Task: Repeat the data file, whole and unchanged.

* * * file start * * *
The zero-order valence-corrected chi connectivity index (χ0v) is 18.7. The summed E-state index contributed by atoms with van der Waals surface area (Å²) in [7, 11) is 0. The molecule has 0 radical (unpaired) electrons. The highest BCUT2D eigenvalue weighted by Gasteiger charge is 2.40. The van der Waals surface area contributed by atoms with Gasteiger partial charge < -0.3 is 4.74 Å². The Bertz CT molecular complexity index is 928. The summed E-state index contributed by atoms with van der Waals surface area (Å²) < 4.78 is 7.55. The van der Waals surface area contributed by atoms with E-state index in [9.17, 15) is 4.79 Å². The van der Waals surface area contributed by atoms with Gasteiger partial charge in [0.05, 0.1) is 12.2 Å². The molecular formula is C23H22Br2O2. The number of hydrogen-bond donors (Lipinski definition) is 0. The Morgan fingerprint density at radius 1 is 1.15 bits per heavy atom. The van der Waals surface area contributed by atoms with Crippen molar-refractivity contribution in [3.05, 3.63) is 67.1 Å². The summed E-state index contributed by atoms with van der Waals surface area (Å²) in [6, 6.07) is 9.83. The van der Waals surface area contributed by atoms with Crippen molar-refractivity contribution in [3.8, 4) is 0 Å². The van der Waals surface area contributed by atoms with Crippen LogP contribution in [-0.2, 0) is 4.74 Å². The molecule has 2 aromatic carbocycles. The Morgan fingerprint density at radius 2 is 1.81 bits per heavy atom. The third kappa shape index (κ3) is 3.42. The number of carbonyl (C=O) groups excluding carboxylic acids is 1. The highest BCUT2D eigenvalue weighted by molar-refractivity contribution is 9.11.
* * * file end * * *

The zero-order valence-corrected chi connectivity index (χ0v) is 18.7. The summed E-state index contributed by atoms with van der Waals surface area (Å²) in [7, 11) is 0. The molecule has 0 radical (unpaired) electrons. The highest BCUT2D eigenvalue weighted by Gasteiger charge is 2.40. The van der Waals surface area contributed by atoms with Gasteiger partial charge < -0.3 is 4.74 Å². The Bertz CT molecular complexity index is 928. The summed E-state index contributed by atoms with van der Waals surface area (Å²) < 4.78 is 7.55. The van der Waals surface area contributed by atoms with E-state index in [9.17, 15) is 4.79 Å². The van der Waals surface area contributed by atoms with Gasteiger partial charge in [0.05, 0.1) is 12.2 Å². The molecular formula is C23H22Br2O2. The number of hydrogen-bond donors (Lipinski definition) is 0. The Morgan fingerprint density at radius 1 is 1.15 bits per heavy atom. The van der Waals surface area contributed by atoms with Crippen molar-refractivity contribution in [3.05, 3.63) is 67.1 Å². The summed E-state index contributed by atoms with van der Waals surface area (Å²) in [6, 6.07) is 9.83. The van der Waals surface area contributed by atoms with Crippen molar-refractivity contribution in [3.8, 4) is 0 Å². The van der Waals surface area contributed by atoms with Crippen LogP contribution in [-0.2, 0) is 4.74 Å². The molecule has 2 aromatic carbocycles. The Morgan fingerprint density at radius 2 is 1.81 bits per heavy atom. The third kappa shape index (κ3) is 3.42. The number of carbonyl (C=O) groups excluding carboxylic acids is 1. The highest BCUT2D eigenvalue weighted by molar-refractivity contribution is 9.11.